Livio/ May 12, 2019/ Python/ 0 comments

k-means clustering with Python

Today we will be implementing a simple class to perform k-means clustering with Python. Before continuing it is worth stressing that the scikit-learn package already implements such algorithms, but in my opinion it is always worth trying to implement one on your own in order to grasp the concepts better.

What is k-means clustering?

k-means clustering aims to partition n observations into k clusters in which each observation belongs to the cluster with the nearest mean. Imagine you have the below observations and you wanted to partition the observations and assign them to their appropriate cluster. How would you go about it? This is what we will try to put in place Implementing the class

The algorithm will work in the following way:

1. Start by assigning each point with x and y coordinates to a random cluster
2. Compute the centroids of each cluster
3. Re-assign each point to the closest cluster (based on the distance with the centroids)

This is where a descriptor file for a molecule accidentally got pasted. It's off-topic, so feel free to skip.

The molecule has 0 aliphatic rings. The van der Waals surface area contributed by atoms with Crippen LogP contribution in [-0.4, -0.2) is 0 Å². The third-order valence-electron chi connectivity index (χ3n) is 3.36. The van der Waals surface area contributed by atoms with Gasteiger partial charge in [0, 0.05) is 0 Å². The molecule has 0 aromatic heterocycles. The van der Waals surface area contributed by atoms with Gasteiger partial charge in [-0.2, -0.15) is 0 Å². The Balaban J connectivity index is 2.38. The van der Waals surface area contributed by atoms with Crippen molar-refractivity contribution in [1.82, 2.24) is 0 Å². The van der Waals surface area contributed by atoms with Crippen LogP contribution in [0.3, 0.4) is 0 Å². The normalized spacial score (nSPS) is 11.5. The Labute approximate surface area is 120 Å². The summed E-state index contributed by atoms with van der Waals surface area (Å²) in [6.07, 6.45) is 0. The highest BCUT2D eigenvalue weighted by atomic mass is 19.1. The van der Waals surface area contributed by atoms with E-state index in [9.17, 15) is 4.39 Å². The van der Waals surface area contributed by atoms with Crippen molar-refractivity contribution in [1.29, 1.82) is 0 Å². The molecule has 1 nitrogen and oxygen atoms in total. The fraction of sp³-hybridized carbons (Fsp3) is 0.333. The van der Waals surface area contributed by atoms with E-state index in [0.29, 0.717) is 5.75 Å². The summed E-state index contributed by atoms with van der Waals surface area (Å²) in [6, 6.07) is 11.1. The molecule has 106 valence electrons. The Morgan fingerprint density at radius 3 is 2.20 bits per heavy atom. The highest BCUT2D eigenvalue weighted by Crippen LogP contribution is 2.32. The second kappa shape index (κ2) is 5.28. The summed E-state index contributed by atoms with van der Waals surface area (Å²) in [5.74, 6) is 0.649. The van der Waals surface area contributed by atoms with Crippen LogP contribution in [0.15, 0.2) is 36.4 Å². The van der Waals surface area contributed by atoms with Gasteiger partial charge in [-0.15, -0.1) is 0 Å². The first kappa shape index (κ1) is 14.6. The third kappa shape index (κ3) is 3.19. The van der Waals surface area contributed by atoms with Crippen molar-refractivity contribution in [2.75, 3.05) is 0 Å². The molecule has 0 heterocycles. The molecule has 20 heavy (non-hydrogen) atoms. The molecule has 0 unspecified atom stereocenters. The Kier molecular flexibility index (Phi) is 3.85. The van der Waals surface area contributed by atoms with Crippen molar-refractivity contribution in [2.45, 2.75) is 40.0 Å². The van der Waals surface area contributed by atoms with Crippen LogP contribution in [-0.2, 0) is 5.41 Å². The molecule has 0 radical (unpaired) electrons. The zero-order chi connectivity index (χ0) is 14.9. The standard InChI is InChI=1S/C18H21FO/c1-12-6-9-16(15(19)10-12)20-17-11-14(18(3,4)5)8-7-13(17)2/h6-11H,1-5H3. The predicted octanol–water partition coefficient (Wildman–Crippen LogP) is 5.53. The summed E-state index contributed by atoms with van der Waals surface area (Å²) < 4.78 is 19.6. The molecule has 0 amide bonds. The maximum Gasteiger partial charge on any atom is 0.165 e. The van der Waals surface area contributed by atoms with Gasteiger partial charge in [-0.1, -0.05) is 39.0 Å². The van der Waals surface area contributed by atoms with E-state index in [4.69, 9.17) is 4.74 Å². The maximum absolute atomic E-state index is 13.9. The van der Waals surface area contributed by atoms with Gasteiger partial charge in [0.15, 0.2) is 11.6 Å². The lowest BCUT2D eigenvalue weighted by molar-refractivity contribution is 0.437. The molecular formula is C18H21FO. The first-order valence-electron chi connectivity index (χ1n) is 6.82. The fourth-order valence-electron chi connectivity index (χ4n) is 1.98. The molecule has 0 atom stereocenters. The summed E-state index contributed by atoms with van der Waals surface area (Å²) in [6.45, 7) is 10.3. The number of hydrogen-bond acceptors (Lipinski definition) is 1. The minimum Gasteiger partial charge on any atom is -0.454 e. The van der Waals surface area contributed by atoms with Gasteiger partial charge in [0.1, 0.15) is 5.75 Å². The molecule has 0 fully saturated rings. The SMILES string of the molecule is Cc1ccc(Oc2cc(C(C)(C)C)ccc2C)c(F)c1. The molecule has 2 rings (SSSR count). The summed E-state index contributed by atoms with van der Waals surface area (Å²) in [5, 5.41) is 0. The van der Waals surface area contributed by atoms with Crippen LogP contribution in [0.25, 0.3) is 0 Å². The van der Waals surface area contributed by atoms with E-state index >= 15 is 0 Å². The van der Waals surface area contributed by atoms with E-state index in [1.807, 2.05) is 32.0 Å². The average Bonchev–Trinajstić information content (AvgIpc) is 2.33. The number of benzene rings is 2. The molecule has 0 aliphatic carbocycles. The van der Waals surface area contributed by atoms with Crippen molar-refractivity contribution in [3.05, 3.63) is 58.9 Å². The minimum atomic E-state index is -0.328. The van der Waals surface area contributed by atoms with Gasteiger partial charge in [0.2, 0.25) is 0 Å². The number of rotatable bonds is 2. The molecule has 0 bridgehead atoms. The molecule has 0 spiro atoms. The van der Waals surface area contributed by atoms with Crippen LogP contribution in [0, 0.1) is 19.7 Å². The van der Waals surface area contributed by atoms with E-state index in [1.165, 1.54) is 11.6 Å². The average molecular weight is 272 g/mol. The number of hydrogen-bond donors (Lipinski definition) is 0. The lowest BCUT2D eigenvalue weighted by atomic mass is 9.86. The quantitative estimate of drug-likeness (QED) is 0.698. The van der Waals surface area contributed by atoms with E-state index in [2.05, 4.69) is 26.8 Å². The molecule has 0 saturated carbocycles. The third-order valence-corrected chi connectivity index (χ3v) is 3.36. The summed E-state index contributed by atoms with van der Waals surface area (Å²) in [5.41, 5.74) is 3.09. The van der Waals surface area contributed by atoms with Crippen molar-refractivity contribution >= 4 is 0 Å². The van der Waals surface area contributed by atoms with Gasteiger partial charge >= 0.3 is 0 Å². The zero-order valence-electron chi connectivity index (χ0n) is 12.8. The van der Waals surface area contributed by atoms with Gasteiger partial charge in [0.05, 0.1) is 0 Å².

4. Repeat steps 2 and 3 until the points are not re-assigned to another cluster

Our class will have the following methods:

__init__ method:

The argument passed to our __init__ method is k, which is the number of clusters we want to identify.

euclidean_distance:

In order to determine the distance between two points, we will use the euclidean formula, which is: where p1 and p2 are points with x and y coordinates, for example p1 = [10, 15], p2 = [2, 3]

_random_assign_points:
This method performs the first step of the algorithm which is to assign each point p with x and y coordinates to a random cluster
_calculate_centroids:
This method will perform step 2 which is to calculate the centroid of each cluster.
_assign_points:
This method will perform step 3 which is to re-assign each point to the closest cluster based on the distance with its centroid
train:
This last method will make use of all the former methods and will train our data and assign each point to the appropriate cluster:
Entire class code:
Using the class is easy, for example:
with a simple implementation in Jupyter Lab we can see visually how the clusters are formed at each iteration: